Feedback for sellers is vitally important, it is a measure of their honesty and efficiency. For on-line trading it is the sole determining factor of their reputation and means the success or failure of their business. Buyers leave feedback for sellers when they receive their parcels, usually within a week or so depending on how often they visit eBay. Sellers love to read the comments and monitor their star ratings to ascertain that they are not only providing the service that their customers expect but are perceived by them to be doing so to a high level of satisfaction.
The level of satisfaction required for on-line trading is far higher than is required in a face to face environment. Good sellers who see their star ratings drop will make changes to satisfy their buyer's expectations if at all possible. The challenge is to remain viable. Sellers who don't acquiesce to market expectations will soon see their business suffer and if a 95% level of satisfaction is not achieved, will have their trading restricted by eBay.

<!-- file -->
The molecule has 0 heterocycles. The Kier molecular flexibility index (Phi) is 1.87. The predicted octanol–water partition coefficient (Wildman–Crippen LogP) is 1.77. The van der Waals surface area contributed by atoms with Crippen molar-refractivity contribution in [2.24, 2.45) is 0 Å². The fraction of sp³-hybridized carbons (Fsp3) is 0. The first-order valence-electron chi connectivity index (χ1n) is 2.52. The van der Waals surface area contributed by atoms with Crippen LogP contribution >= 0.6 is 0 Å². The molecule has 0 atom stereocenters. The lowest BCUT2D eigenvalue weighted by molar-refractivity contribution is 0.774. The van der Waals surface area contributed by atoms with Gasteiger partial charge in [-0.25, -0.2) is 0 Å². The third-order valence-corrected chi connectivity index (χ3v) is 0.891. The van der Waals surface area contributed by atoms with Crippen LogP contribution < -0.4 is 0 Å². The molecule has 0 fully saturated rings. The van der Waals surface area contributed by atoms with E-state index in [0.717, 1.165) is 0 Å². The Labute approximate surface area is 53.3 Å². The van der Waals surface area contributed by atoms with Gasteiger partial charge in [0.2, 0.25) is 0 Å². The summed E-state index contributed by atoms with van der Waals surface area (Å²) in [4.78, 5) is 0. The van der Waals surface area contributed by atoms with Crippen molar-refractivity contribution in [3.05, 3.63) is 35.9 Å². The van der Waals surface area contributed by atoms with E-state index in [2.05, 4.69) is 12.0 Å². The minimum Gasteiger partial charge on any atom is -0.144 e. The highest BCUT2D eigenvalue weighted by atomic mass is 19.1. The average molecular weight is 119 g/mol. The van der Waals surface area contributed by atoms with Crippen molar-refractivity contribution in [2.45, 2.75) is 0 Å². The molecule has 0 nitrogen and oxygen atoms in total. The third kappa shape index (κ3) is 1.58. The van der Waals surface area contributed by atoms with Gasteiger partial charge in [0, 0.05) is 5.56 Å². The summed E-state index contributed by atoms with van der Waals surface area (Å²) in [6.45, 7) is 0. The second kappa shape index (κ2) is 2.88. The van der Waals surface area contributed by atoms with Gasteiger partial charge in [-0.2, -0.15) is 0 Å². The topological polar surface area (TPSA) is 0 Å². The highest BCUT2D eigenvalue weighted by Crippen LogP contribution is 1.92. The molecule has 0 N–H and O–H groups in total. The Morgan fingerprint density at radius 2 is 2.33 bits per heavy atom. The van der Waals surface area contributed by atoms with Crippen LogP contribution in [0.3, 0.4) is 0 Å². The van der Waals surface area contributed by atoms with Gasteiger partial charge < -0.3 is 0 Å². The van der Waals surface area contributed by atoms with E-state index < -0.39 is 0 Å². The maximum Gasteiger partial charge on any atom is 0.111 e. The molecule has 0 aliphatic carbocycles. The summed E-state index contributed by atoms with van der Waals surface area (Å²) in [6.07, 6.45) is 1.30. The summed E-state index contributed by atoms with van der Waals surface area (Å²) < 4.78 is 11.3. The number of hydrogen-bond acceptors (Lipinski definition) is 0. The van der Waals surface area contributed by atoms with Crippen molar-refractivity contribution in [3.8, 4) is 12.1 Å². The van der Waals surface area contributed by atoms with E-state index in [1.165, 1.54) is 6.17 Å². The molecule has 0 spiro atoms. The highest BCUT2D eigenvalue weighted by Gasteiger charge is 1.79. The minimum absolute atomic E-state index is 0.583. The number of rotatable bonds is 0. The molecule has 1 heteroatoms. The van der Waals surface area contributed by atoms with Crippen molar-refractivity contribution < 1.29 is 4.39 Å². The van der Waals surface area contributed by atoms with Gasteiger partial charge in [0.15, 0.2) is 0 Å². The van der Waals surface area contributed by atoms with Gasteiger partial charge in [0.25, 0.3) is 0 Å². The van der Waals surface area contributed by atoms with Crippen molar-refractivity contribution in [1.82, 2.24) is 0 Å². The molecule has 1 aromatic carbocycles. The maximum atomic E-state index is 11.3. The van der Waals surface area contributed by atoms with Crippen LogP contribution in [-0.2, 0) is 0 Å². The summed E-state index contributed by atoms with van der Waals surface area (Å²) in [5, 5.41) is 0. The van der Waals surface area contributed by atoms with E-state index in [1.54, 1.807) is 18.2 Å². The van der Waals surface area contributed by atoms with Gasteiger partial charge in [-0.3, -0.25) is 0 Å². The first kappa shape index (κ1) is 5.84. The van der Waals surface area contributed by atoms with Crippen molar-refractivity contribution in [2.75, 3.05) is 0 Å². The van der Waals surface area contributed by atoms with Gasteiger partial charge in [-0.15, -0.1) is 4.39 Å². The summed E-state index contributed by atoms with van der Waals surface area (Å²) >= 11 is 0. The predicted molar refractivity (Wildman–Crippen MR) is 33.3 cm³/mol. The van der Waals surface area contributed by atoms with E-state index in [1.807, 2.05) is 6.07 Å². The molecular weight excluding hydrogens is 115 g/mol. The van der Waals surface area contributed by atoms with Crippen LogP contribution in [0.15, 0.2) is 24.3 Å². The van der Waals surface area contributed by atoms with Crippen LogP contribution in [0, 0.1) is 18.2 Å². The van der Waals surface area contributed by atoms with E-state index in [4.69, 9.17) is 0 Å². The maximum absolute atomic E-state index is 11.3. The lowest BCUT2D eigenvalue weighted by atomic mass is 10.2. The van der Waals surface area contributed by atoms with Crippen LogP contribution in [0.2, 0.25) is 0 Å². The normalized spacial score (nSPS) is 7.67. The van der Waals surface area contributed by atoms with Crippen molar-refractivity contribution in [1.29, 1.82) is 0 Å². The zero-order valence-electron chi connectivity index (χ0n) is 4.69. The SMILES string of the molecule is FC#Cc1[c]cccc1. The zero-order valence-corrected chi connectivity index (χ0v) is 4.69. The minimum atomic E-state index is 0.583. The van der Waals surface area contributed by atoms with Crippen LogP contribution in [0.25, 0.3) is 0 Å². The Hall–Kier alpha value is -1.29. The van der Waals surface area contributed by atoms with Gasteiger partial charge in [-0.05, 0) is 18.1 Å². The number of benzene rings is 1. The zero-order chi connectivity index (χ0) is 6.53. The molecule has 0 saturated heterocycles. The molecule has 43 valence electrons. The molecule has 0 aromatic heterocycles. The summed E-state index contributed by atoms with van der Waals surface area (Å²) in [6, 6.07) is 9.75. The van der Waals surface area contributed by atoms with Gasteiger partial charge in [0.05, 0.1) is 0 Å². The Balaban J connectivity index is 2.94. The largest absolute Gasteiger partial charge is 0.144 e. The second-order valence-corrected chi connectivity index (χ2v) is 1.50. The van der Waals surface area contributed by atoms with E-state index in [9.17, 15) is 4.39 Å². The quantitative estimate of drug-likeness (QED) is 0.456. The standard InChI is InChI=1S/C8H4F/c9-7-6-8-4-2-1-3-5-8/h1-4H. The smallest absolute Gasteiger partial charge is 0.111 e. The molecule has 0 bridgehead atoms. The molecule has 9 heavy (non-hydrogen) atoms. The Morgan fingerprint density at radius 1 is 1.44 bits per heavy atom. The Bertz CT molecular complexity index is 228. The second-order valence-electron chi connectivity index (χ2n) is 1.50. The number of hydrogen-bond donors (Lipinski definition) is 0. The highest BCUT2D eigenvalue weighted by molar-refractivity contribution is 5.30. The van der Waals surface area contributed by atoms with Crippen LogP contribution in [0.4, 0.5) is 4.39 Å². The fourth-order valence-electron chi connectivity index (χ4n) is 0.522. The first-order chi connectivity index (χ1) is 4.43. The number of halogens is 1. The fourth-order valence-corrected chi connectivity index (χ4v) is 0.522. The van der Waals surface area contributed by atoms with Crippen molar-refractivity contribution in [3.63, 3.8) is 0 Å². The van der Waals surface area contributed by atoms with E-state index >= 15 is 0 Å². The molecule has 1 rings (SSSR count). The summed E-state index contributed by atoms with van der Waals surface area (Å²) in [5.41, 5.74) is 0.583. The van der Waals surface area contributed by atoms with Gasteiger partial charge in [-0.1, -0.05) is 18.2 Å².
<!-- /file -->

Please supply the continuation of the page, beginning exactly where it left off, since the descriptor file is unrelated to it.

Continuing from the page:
The timing for leaving feedback is virtually irrelevant for very good sellers in the grand scheme of things, because for very satisfied customers it simply isn't perceived as an issue. It is only when sellers gravitate towards a barely acceptable (or lower) standard of satisfaction that the perception of feedback coercion and the negative implications that may conjure up, enters the minds of customers. This is when the (sometimes imagined) threat of retaliatory feedback becomes an issue.
Good sellers are unable to leave negative and neutral feedback now in those rare cases where it is warranted.
Shame really? I guess if a group of people are ruining the systems in place then eBay has to make a stand and have a rule that best suits the majority, and I agree with them.